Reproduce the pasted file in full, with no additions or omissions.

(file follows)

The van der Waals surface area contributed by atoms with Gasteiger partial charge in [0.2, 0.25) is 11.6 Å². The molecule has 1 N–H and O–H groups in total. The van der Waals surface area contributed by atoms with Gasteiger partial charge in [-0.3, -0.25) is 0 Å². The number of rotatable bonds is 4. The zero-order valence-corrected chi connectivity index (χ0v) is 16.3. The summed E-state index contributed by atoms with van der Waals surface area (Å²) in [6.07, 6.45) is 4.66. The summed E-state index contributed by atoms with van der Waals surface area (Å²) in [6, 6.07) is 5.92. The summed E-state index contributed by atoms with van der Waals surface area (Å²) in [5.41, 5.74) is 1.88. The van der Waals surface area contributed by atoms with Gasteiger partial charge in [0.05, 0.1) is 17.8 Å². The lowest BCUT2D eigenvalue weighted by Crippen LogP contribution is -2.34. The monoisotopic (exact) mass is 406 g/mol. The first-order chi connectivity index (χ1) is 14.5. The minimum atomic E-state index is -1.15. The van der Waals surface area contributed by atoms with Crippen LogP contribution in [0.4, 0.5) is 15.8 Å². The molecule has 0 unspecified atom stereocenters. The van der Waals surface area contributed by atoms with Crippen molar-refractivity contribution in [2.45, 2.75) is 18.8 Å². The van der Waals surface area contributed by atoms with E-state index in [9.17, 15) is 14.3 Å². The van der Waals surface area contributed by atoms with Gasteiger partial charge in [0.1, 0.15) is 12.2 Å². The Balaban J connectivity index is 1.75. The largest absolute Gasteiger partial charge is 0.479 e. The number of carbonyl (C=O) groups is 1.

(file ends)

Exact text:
The van der Waals surface area contributed by atoms with Gasteiger partial charge in [0.2, 0.25) is 11.6 Å². The molecule has 1 N–H and O–H groups in total. The van der Waals surface area contributed by atoms with Gasteiger partial charge in [-0.3, -0.25) is 0 Å². The number of rotatable bonds is 4. The zero-order valence-corrected chi connectivity index (χ0v) is 16.3. The summed E-state index contributed by atoms with van der Waals surface area (Å²) in [6.07, 6.45) is 4.66. The summed E-state index contributed by atoms with van der Waals surface area (Å²) in [6, 6.07) is 5.92. The summed E-state index contributed by atoms with van der Waals surface area (Å²) in [5.41, 5.74) is 1.88. The van der Waals surface area contributed by atoms with Gasteiger partial charge in [0.05, 0.1) is 17.8 Å². The lowest BCUT2D eigenvalue weighted by Crippen LogP contribution is -2.34. The monoisotopic (exact) mass is 406 g/mol. The first-order chi connectivity index (χ1) is 14.5. The minimum atomic E-state index is -1.15. The van der Waals surface area contributed by atoms with Crippen LogP contribution in [0.4, 0.5) is 15.8 Å². The molecule has 0 unspecified atom stereocenters. The van der Waals surface area contributed by atoms with Crippen molar-refractivity contribution in [2.45, 2.75) is 18.8 Å². The van der Waals surface area contributed by atoms with E-state index in [9.17, 15) is 14.3 Å². The van der Waals surface area contributed by atoms with Gasteiger partial charge in [0.1, 0.15) is 12.2 Å². The Balaban J connectivity index is 1.75. The largest absolute Gasteiger partial charge is 0.479 e. The number of carbonyl (C=O) groups is 1.